Thé, Jorge, Mammone, Marta, Piraino, Stefano, Pennetta, Antonio, De Benedetto, Giuseppe, Garcia, Tatiane, de Oliveira Soares, Marcelo ORCID: https://orcid.org/0000-0002-4696-3166 and Rossi, Sergio (2023) Understanding Cassiopea andromeda (Scyphozoa) Invasiveness in Different Habitats: A Multiple Biomarker Comparison. Water, 15 (14). p. 2599. DOI https://doi.org/10.3390/w15142599.

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Abstract

A dual nutrition mode (i.e., mixotrophy) can be advantageous for alien species in a new environment. In Cearà (Brazil), the symbiotic jellyfish Cassiopea andromeda is rapidly spreading under diverse environmental conditions across natural and human-altered coastal habitats, such as mangroves and shrimp farms. Here we report on the trophic ecology of the alien upside-down jellyfish sampled in these two contrasting coastal habitats during the dry (July–October) and rainy (January–April) seasons, investigated by means of organic biomarkers (lipids, carbohydrates) and bulk tissue stable isotope (δ15N and δ13C) analyses. Total lipid content of jellyfish gonads was generally higher in shrimp farms, whereas no significant difference in carbohydrate concentration was found in jellyfish tissues from the two different habitats. Similarly, there were no significant differences in the δ15N values of jellyfish tissues from the two contrasting habitats, whereas the δ13C values were higher in jellyfish from shrimp farms. Overall, the higher carbon-enriched value in aquaculture ponds supports the hypothesis of differences of available food sources compared to the natural mangrove habitats, where food availability exhibits a stronger seasonality. In fact, aquaculture ponds are characterized by human-driven regular food supply, leading to more stable trophic conditions and to enhanced growth, lipid production, and gonadal output of C. andromeda jellyfish. This investigation may contribute to predicting how Cassiopea mixotrophy may contribute to explaining its differential success in different habitats.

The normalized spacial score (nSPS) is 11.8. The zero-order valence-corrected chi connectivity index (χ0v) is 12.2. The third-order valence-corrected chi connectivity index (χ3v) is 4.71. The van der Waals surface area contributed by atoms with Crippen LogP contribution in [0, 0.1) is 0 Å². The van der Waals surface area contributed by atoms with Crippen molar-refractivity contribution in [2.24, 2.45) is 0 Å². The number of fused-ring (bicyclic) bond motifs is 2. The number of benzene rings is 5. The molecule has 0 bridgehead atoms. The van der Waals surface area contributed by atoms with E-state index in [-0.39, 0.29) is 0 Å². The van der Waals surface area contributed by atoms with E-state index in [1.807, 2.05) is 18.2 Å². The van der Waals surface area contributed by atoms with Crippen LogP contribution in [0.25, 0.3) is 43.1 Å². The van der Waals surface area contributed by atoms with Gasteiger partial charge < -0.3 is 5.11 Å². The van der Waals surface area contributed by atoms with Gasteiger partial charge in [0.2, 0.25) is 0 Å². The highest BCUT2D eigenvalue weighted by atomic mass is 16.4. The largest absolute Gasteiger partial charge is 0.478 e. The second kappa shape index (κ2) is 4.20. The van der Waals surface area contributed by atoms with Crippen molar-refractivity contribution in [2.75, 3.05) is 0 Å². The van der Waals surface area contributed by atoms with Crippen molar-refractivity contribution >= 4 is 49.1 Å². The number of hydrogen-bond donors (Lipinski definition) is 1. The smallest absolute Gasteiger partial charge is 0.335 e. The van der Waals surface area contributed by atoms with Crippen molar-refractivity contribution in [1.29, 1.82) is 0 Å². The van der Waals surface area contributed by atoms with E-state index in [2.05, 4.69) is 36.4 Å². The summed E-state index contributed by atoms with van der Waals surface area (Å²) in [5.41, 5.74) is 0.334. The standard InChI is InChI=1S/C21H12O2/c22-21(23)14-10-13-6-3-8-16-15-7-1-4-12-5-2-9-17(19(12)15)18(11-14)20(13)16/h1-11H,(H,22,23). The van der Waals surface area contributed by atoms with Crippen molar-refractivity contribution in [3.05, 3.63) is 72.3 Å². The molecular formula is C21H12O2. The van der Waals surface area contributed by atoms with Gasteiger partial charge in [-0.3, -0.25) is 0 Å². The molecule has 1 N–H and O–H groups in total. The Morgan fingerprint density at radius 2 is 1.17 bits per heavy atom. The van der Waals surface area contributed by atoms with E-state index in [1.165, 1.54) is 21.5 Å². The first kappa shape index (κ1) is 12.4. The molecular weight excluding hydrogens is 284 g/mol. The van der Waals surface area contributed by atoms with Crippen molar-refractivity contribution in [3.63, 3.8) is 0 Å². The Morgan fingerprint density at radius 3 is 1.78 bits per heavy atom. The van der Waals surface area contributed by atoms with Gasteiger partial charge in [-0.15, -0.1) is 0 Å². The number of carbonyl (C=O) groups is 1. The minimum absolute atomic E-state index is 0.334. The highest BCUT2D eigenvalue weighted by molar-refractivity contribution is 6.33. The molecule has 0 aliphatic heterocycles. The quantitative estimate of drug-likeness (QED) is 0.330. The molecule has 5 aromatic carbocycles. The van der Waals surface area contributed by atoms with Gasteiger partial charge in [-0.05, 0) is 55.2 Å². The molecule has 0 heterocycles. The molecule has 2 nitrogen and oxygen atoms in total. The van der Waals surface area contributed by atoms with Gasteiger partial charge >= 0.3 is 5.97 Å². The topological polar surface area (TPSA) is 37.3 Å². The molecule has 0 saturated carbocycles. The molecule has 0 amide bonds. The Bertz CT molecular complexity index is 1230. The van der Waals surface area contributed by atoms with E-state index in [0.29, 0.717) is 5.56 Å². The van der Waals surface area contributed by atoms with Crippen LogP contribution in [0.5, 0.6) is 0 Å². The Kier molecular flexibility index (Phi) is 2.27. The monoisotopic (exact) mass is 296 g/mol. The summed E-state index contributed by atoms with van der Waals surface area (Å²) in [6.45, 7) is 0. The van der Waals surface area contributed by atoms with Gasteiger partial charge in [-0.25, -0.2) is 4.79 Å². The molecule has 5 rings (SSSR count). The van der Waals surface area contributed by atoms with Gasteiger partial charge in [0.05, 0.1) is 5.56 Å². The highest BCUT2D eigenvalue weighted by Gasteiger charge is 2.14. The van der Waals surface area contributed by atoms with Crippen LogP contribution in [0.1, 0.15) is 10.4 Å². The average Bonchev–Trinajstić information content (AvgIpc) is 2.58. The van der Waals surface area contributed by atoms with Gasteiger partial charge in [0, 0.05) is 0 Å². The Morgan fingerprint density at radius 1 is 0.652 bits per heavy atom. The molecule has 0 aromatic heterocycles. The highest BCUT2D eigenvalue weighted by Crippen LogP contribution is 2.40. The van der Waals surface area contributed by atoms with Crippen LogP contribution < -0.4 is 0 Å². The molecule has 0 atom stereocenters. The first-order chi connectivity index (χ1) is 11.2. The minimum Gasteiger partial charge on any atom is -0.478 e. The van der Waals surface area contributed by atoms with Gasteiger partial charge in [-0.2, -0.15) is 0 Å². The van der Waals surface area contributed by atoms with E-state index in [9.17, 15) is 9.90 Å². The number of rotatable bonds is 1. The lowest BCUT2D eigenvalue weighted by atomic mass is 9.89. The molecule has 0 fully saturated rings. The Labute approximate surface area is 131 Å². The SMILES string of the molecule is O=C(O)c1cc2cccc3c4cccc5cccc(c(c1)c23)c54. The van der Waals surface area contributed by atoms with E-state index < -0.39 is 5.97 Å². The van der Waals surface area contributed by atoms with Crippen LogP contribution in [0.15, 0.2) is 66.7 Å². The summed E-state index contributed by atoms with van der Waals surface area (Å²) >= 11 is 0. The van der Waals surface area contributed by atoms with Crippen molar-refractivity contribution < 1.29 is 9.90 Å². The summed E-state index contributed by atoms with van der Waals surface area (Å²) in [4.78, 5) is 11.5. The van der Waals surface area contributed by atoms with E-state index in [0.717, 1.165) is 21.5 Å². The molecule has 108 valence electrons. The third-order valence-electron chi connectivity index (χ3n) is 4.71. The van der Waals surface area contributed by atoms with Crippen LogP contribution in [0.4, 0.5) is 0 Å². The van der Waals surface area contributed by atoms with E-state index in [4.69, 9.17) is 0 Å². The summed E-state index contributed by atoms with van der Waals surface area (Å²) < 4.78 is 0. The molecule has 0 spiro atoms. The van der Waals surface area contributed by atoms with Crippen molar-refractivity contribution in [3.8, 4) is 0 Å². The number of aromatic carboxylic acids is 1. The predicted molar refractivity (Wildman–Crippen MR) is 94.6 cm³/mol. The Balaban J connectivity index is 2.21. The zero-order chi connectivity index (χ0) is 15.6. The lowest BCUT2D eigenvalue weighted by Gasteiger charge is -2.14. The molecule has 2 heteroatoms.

Document Type: Article
Programme Area: PA2
Research affiliation: Ecology > Reef Systems
Refereed: Yes
Open Access Journal?: Yes
DOI: https://doi.org/10.3390/w15142599
ISSN: 2073-4441
Date Deposited: 20 Jul 2023 10:06
Last Modified: 20 Jul 2023 10:06
URI: http://cris.leibniz-zmt.de/id/eprint/5225

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